In last month's column, we explored the three capabilities that contribute to making companies successful at executing their strategy. These capabilities are visibility, leverage and responsiveness. Visibility is seeing what is coming to know if and when change is needed. Leverage is knowing what actions will most effectively drive a desired outcome. Responsiveness is acting quickly and efficiently to achieve results. These three attributes are the core capabilities of market-leading companies. These attributes are "states of being" that allow companies to drive superior results via the intentional and consistent execution of their strategy.

In this column, I will review the structural elements that can be put in place to develop these three capabilities. My research finds that these capabilities are the outcome of a set of well-conceived processes and practices. That is, any company can decide to be successful at executing its strategy! As a matter of fact, any company can compare itself to a strategy execution maturity model to gauge its readiness to continually execute its strategy.

To better articulate my point, let's take a quick detour to consider Fortune's Best Companies to Work For 2006. In taking a look behind the scenes, we find that the survey is conducted by the Great Place to Work Institute, Inc. They state, "A great place to work is one in which you trust the people you work for, have pride in what you do and enjoy the people you work with." In their survey, they explore four dimensions in the workplace: credibility, respect, fairness and pride/camaraderie. These dimensions or qualities of the workplace are measured qualitatively through employee surveys and assessed via a review of underlying practices and processes. Therefore, the qualities of a great place to work are understood to be the outcome of a set of intentional practices and structures that the management team has intentionally put in place at these companies.

In this same way, we will outline the processes and infrastructure that lead to the qualities of visibility, leverage and responsiveness - the core capabilities that enable the successful execution of strategy.

Figure 1: Infrastructure for Successful Strategy Execution

Visibility, leverage and responsiveness are the outcome of a series of core strategy execution management processes: process mapping, operational analytics and resource allocation. These three processes are held together and coordinated by a fourth process called strategy management. Together, these four processes work to enable a highly adaptable and responsive organization that can deliver against its stated strategic intent. Finally, in addition to these four core strategy execution processes, organizations need to maintain intangible assets in the areas of IT and human capital. The readiness of both of these intangible assets is critical to the successful execution of strategy.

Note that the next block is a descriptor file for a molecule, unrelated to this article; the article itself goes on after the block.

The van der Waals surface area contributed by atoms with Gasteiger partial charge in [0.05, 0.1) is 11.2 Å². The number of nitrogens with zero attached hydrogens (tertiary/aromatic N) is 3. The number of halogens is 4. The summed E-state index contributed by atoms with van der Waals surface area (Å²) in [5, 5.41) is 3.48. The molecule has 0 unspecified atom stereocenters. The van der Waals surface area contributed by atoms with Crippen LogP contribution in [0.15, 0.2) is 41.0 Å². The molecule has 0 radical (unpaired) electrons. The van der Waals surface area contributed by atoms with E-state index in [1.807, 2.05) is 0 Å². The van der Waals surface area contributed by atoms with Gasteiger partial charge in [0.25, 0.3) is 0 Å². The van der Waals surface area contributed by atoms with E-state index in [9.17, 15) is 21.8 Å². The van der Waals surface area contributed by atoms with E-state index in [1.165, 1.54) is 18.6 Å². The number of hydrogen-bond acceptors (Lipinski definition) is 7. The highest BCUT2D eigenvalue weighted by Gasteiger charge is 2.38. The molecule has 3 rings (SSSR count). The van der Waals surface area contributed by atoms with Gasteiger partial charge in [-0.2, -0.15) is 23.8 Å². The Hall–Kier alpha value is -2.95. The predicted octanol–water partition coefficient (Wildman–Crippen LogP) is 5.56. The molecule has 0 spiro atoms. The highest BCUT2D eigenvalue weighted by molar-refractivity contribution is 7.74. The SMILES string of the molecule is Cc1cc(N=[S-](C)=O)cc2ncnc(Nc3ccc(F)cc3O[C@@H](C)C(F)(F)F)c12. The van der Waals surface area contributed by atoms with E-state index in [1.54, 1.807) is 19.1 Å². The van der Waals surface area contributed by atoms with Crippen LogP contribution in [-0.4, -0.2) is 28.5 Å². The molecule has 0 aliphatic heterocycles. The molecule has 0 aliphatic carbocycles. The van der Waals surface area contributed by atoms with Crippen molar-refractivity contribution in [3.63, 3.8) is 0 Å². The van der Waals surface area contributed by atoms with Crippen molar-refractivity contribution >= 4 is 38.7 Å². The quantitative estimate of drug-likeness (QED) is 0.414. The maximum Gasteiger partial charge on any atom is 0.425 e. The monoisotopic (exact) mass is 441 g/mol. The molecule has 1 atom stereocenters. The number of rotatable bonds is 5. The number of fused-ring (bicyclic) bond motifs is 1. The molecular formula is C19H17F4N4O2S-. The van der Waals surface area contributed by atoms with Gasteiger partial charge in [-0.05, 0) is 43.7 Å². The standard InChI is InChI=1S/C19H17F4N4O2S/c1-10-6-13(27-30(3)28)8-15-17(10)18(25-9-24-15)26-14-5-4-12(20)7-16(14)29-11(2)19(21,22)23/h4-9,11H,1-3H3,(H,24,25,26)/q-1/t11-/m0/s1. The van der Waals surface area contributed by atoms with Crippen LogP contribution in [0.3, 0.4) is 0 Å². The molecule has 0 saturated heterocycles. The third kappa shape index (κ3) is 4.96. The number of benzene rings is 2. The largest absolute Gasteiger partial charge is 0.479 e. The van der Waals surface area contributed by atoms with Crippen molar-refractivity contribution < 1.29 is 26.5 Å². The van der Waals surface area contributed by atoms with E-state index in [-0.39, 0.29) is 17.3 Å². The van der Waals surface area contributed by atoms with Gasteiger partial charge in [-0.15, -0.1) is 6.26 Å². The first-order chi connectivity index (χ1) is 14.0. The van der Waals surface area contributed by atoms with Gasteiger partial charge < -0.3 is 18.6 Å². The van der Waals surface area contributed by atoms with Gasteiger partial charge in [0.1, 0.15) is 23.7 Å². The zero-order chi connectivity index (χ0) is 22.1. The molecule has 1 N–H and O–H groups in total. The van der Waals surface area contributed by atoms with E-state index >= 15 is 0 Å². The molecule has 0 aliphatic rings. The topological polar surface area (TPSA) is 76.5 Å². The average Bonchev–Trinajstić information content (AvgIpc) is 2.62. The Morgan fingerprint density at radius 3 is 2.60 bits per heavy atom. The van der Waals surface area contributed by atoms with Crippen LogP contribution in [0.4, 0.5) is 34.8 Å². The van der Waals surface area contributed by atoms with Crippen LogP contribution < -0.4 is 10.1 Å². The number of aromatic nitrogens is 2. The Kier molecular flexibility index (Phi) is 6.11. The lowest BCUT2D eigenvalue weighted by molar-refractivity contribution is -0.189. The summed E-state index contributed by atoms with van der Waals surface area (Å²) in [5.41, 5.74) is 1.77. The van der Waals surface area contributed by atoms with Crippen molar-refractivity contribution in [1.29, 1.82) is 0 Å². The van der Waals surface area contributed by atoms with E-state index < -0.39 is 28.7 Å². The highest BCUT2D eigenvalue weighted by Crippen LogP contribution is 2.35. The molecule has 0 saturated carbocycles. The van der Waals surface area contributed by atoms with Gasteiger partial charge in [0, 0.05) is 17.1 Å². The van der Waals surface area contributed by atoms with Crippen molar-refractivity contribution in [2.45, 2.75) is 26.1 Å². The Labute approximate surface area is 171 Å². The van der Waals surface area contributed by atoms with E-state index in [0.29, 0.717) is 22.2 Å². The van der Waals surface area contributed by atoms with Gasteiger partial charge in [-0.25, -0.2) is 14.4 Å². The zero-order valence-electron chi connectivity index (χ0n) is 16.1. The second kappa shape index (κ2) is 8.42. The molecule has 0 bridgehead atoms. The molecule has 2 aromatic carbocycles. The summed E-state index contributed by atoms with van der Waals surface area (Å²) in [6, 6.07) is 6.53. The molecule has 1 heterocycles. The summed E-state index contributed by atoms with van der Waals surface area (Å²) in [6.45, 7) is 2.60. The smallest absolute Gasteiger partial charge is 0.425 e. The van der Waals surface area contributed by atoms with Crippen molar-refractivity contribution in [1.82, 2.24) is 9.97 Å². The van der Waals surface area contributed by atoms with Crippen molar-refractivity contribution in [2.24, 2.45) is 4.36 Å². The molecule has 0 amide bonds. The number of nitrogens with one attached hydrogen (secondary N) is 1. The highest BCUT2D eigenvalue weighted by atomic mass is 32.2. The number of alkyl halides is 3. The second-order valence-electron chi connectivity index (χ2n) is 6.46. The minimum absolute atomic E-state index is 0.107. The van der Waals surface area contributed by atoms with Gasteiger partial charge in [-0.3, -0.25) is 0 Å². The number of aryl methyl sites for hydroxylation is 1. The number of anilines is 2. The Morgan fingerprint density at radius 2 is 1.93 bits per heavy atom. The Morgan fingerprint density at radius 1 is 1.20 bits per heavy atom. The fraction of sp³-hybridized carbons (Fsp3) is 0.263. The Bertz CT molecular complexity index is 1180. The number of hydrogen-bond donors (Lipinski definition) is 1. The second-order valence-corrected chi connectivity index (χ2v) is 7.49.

Core Processes of Strategy Execution

Strategy management is the articulation and measurement of strategy throughout a corporation. It is supported by the development of strategy maps that articulate the stated strategy of the corporation and that cascade throughout the organization to show the linkages and alignment to strategy by each line of business and department.1 Subsequently, balanced scorecards are created from the various objectives stated within the strategy maps to measure progress against the stated strategic objectives.2 Lastly, a portfolio of strategic initiatives is enacted to close the performance gap in any delinquent areas of strategy execution. The orchestration and integration of these elements has come to be identified with the new role of the office of strategy management.3

Process mapping is the articulation of the set of activities that, when effectively integrated, produce value for a customer or partner of the corporation. The development of process maps tell the story of how the business really works. This backdrop of a clearly defined model of the business is imperative to the development of a common dialog for business decision-making.

Business analytics is the decomposition and linkage of strategy objectives to operational processes. These linkages are the keys to understanding the operational leverage points to enacting strategy and to the successful measurement of leading indicators of future performance. Business analytics is a control and improvement loop that is required to drive performance in the direction of the strategic intent. The full understanding of the strategic leverage of key processes is critical to strategy execution.

Resource allocation is the integrated planning and funding effort to appropriately allocate resources across the organization. Resource allocation enables key strategic themes to be amply funded and assures the maximum productivity of each incremental resource that is expended. The resource allocation process is vital to funding long-term differentiation while also enabling a fast and pointed use of resources against current imperatives.

This set of four critical strategy execution processes is the foundation for developing insight, founding decisions and taking action against the key objectives required to successfully execute strategy. Together, these processes provide the backbone and produce the rhythm for the execution of strategy.  


  1. Kaplan and Norton. "The Balanced Scorecard, Measures that Drive Performance." HBR OnPoint Enhanced Edition, 1 February 2000.
  2. Kaplan and Norton. "Having Trouble with your Strategy? Then Map It." HBR OnPoint, 1 October 2000.
  3. Kaplan and Norton. "The Office of Strategy Management." Harvard Business Review, 1 October 2005.

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